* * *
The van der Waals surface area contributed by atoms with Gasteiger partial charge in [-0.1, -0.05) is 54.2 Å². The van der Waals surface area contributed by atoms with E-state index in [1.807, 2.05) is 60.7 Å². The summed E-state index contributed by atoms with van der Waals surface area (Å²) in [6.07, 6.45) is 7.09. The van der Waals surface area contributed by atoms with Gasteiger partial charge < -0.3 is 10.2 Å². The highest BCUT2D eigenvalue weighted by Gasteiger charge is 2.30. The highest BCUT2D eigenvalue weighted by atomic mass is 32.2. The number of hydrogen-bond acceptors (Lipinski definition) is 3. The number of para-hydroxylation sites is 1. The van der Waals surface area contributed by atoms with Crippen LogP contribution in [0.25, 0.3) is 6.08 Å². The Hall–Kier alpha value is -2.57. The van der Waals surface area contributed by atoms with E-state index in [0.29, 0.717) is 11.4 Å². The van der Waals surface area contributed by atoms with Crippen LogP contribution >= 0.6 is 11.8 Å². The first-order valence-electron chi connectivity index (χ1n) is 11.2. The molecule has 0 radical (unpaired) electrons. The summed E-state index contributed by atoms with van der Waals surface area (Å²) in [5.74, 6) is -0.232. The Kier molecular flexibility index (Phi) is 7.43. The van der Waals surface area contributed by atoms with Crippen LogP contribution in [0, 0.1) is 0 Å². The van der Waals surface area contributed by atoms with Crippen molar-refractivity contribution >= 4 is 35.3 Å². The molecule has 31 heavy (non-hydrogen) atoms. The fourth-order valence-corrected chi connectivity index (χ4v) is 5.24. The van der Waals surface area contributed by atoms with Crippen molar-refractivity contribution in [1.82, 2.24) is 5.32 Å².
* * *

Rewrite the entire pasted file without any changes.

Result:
The van der Waals surface area contributed by atoms with Gasteiger partial charge in [-0.1, -0.05) is 54.2 Å². The van der Waals surface area contributed by atoms with E-state index in [1.807, 2.05) is 60.7 Å². The summed E-state index contributed by atoms with van der Waals surface area (Å²) in [6.07, 6.45) is 7.09. The van der Waals surface area contributed by atoms with Gasteiger partial charge < -0.3 is 10.2 Å². The highest BCUT2D eigenvalue weighted by Gasteiger charge is 2.30. The highest BCUT2D eigenvalue weighted by atomic mass is 32.2. The number of hydrogen-bond acceptors (Lipinski definition) is 3. The number of para-hydroxylation sites is 1. The van der Waals surface area contributed by atoms with Crippen LogP contribution in [0.25, 0.3) is 6.08 Å². The Hall–Kier alpha value is -2.57. The van der Waals surface area contributed by atoms with E-state index in [0.29, 0.717) is 11.4 Å². The van der Waals surface area contributed by atoms with Crippen LogP contribution >= 0.6 is 11.8 Å². The first-order valence-electron chi connectivity index (χ1n) is 11.2. The molecule has 0 radical (unpaired) electrons. The summed E-state index contributed by atoms with van der Waals surface area (Å²) in [5.74, 6) is -0.232. The Kier molecular flexibility index (Phi) is 7.43. The van der Waals surface area contributed by atoms with Crippen LogP contribution in [0, 0.1) is 0 Å². The van der Waals surface area contributed by atoms with Crippen molar-refractivity contribution >= 4 is 35.3 Å². The molecule has 31 heavy (non-hydrogen) atoms. The fourth-order valence-corrected chi connectivity index (χ4v) is 5.24. The van der Waals surface area contributed by atoms with Crippen molar-refractivity contribution in [1.82, 2.24) is 5.32 Å².